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Handball: the new collective force of the Blues



They didn’t expect to invite themselves to the banquet. But after their snatch victory Wednesday January 27 against Hungary (35-32 after extra time), here is indeed the Blues in the last four of the World Handball. In view of the record of the France team, it’s a good old habit, the 24e semi-final of its history, all international competitions combined. For these Blues, however, it is a real feat.

“If I had been told that we were going to line up seven wins in seven games, I wouldn’t have believed it”, admitted winger Valentin Porte beaming at the end of the meeting. “It’s a great group victory”, applauded the pivot Ludovic Fabregas. A victory in two stages, a perfect summary of this Mondial des Bleus, which tells for the moment the unexpected rebirth of a collective force totally scattered a year earlier.

Rebuild on a field of ruins

It was at Euro 2020, an elimination from the preliminary round, the worst result for the Blues in more than a quarter of a century. Trauma, a dislocated group and a coach, Didier Dinart, thanked bluntly, replaced by his assistant and former teammate, Guillaume Gille. On top of this great upheaval, the coronavirus, the absence of any regrouping for ten months and the serious injury of his playing master Nikola Karabatic, in mid-October.

At the time of the resumption, in early January 2021 for two friendlies against Serbia, nothing is going. With a defeat and a draw, the only baggage that the Blues carry for the World Cup in Egypt does not weigh heavily. Everyone imagines that they will fold it very quickly. Except that. The Blues continue. More than convincing victories against Norway, vice-world champion at the start of the competition (28-24), and Portugal, scarecrow to qualify for the quarter-finals (32-23). And between the two, chaotic matches packed on the wire, against Switzerland (25-24), Algeria (29-26) or Iceland (28-26).

The benchmark for “participatory management”

The Blues played the same dissonant music against Hungary. A catastrophic start to the game (1-7 after eleven minutes of play) then a second half all in regained authority, but which leaves the Hungarians to offer themselves in extremis an extension, before a success in the wear. Emotional yo-yo. The affair is nevertheless negotiated without panic.

“This team is a work in progress, comments Philippe Bana, the president of the French Handball Federation. It still lacks stability. But what is certain is that the glue has set, between the guys, with the supervision: a group is born. “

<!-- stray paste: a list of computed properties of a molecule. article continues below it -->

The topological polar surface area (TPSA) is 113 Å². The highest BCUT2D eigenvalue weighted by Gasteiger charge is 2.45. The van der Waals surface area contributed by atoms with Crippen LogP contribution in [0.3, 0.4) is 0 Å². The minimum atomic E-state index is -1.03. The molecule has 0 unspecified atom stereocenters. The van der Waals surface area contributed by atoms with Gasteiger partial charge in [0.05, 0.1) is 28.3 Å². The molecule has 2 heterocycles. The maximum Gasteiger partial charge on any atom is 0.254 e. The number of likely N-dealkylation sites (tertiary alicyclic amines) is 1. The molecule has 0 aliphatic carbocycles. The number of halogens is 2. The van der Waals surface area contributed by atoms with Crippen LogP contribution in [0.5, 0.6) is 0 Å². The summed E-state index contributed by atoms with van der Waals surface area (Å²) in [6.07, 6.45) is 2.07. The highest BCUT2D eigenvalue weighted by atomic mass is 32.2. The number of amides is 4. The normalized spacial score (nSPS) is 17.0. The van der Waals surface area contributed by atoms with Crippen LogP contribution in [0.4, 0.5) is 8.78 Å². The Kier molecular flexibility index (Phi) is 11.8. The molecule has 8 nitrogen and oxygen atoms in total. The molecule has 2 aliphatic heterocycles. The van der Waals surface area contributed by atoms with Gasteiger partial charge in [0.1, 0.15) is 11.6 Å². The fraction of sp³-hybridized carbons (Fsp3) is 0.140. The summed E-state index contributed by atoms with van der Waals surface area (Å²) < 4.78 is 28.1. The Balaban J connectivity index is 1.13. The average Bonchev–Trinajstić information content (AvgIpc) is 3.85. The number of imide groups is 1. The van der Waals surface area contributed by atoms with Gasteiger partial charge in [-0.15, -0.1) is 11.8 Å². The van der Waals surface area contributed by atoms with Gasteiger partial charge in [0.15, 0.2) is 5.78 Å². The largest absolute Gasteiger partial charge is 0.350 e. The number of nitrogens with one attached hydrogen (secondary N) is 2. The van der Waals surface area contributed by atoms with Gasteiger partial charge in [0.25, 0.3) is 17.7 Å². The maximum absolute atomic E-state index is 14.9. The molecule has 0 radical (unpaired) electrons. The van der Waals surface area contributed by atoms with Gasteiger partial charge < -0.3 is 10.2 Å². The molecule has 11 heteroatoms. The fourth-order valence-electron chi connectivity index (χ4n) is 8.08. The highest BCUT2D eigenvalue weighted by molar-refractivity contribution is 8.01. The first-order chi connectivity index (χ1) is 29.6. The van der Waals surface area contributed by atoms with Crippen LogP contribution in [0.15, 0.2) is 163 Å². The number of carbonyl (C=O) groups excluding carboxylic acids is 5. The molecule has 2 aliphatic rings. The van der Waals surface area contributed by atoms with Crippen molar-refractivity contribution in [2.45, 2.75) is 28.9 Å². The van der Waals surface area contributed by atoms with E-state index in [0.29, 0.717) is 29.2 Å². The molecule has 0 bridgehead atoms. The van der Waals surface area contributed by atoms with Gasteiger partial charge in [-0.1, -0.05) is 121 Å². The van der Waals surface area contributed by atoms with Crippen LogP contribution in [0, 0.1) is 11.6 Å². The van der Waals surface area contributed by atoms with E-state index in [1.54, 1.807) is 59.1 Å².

Philippe Bana knows what he is talking about. The former national technical director had developed with the coach Claude Onesta a “participative management” which made the heyday of the “Strong” and “Experts” for 15 years. “In the France team, the players took part in a common laboratory, were associated with the game strategy and the operating rules of the group. They are deeply attached to this adventure which mixed high level competition and personal development ”, underlined Claude Onesta in 2017 to explain the long domination of his Blues. “Each story is unique, but Guillaume Gille shares the same idea of ​​co-construction”, says Philippe Bana.

A newfound ability to live together

Guillaume Gille talks about “Accountability” players. Almost daily, a “game council” meets, with management and referent players, to discuss strategy. “It’s a mix of ideas that come together, we complement each other well”, appreciates the center-half Kentin Mahé. The involvement of all is obvious and encouraged by Guillaume Gille, who does not hesitate to rotate the workforce.

As for the management, it is the same sacred union, with the new assistant Érick Mathé and the physical trainer Olivier Maurelli. “It is a very close-knit staff, with obvious complementarity”, observes Philippe Bana. An osmosis all the more remarkable as the constraints of the coronavirus have forced this small world to live in isolation for almost five weeks. “I am still surprised by the ability of people to live together”, testifies Pierre Sébastien, the doctor of the Blues.

Enough to secure a podium, and perhaps a new major title, the first since the 2017 World Cup? “We are on a path where, during each outing, we try to grow as a team, accumulate experience and solve problems”, procrastinated Guillaume Gille before the match against Portugal. The judgment is still valid. But it is well known: the appetite comes with eating.

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The new Swedish youth

They too are in reconstruction and reconquest. But their glorious past is a bit older than that of the Blues. The Swedes, whom the French will meet in the semi-finals on Friday 29 at 5.30 p.m. (live on TMC and BeIN Sports), dominated the 1990s, accumulating until 2002 no less than four European titles and two world titles.

Since then, their record has remained blank, and no one saw them at the party in Egypt, deprived of eight major players. But with young people with sharp teeth, Sweden managed a clear course and crushed Qatar 35-23 to reach the last four. In the other semi-final, a clash of titans between the reigning world and Olympic champion Denmark and Spain, double European champion.

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